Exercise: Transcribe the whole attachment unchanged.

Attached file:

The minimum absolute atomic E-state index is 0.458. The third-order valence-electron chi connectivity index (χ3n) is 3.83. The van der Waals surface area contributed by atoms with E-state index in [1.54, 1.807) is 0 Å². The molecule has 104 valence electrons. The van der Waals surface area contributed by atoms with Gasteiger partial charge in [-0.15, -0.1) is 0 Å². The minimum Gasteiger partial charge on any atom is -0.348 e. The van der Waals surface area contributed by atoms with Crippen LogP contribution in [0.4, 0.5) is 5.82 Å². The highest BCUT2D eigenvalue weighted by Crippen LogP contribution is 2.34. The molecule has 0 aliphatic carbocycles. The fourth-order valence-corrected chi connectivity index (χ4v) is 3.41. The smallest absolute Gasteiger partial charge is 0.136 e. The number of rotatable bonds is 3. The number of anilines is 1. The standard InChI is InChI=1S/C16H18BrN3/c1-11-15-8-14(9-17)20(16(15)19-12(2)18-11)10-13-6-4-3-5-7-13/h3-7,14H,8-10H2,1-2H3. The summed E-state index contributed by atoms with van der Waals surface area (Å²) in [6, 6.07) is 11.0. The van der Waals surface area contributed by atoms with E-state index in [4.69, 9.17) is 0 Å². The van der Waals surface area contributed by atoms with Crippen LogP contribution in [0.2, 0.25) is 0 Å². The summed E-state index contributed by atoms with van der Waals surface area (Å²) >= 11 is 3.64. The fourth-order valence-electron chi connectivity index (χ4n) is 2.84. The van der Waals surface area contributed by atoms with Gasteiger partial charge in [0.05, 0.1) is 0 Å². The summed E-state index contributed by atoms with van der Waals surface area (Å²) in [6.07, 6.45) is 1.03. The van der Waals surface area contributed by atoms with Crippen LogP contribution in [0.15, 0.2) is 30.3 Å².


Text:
The minimum absolute atomic E-state index is 0.458. The third-order valence-electron chi connectivity index (χ3n) is 3.83. The van der Waals surface area contributed by atoms with E-state index in [1.54, 1.807) is 0 Å². The molecule has 104 valence electrons. The van der Waals surface area contributed by atoms with Gasteiger partial charge in [-0.15, -0.1) is 0 Å². The minimum Gasteiger partial charge on any atom is -0.348 e. The van der Waals surface area contributed by atoms with Crippen LogP contribution in [0.4, 0.5) is 5.82 Å². The highest BCUT2D eigenvalue weighted by Crippen LogP contribution is 2.34. The molecule has 0 aliphatic carbocycles. The fourth-order valence-corrected chi connectivity index (χ4v) is 3.41. The smallest absolute Gasteiger partial charge is 0.136 e. The number of rotatable bonds is 3. The number of anilines is 1. The standard InChI is InChI=1S/C16H18BrN3/c1-11-15-8-14(9-17)20(16(15)19-12(2)18-11)10-13-6-4-3-5-7-13/h3-7,14H,8-10H2,1-2H3. The summed E-state index contributed by atoms with van der Waals surface area (Å²) in [6, 6.07) is 11.0. The van der Waals surface area contributed by atoms with E-state index in [4.69, 9.17) is 0 Å². The van der Waals surface area contributed by atoms with Crippen LogP contribution in [0.2, 0.25) is 0 Å². The summed E-state index contributed by atoms with van der Waals surface area (Å²) >= 11 is 3.64. The fourth-order valence-electron chi connectivity index (χ4n) is 2.84. The van der Waals surface area contributed by atoms with Gasteiger partial charge in [0.05, 0.1) is 0 Å². The summed E-state index contributed by atoms with van der Waals surface area (Å²) in [6.07, 6.45) is 1.03. The van der Waals surface area contributed by atoms with Crippen LogP contribution in [0.15, 0.2) is 30.3 Å².